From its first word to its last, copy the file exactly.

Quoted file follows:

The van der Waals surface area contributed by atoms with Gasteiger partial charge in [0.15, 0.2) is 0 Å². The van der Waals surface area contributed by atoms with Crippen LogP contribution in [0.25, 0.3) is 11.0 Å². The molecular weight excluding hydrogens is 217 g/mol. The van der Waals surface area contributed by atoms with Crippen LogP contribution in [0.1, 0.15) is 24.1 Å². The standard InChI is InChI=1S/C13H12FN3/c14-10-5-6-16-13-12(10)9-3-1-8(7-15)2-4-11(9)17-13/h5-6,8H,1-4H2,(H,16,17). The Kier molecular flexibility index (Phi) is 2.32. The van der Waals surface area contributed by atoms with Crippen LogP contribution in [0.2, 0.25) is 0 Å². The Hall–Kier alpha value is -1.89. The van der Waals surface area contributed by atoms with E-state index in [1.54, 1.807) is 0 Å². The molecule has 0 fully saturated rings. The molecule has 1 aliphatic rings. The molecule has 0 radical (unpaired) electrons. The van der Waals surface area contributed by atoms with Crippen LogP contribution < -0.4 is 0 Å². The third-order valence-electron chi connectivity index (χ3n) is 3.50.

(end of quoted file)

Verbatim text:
The van der Waals surface area contributed by atoms with Gasteiger partial charge in [0.15, 0.2) is 0 Å². The van der Waals surface area contributed by atoms with Crippen LogP contribution in [0.25, 0.3) is 11.0 Å². The molecular weight excluding hydrogens is 217 g/mol. The van der Waals surface area contributed by atoms with Crippen LogP contribution in [0.1, 0.15) is 24.1 Å². The standard InChI is InChI=1S/C13H12FN3/c14-10-5-6-16-13-12(10)9-3-1-8(7-15)2-4-11(9)17-13/h5-6,8H,1-4H2,(H,16,17). The Kier molecular flexibility index (Phi) is 2.32. The van der Waals surface area contributed by atoms with Crippen LogP contribution in [0.2, 0.25) is 0 Å². The Hall–Kier alpha value is -1.89. The van der Waals surface area contributed by atoms with E-state index in [1.54, 1.807) is 0 Å². The molecule has 0 fully saturated rings. The molecule has 1 aliphatic rings. The molecule has 0 radical (unpaired) electrons. The van der Waals surface area contributed by atoms with Crippen LogP contribution < -0.4 is 0 Å². The third-order valence-electron chi connectivity index (χ3n) is 3.50.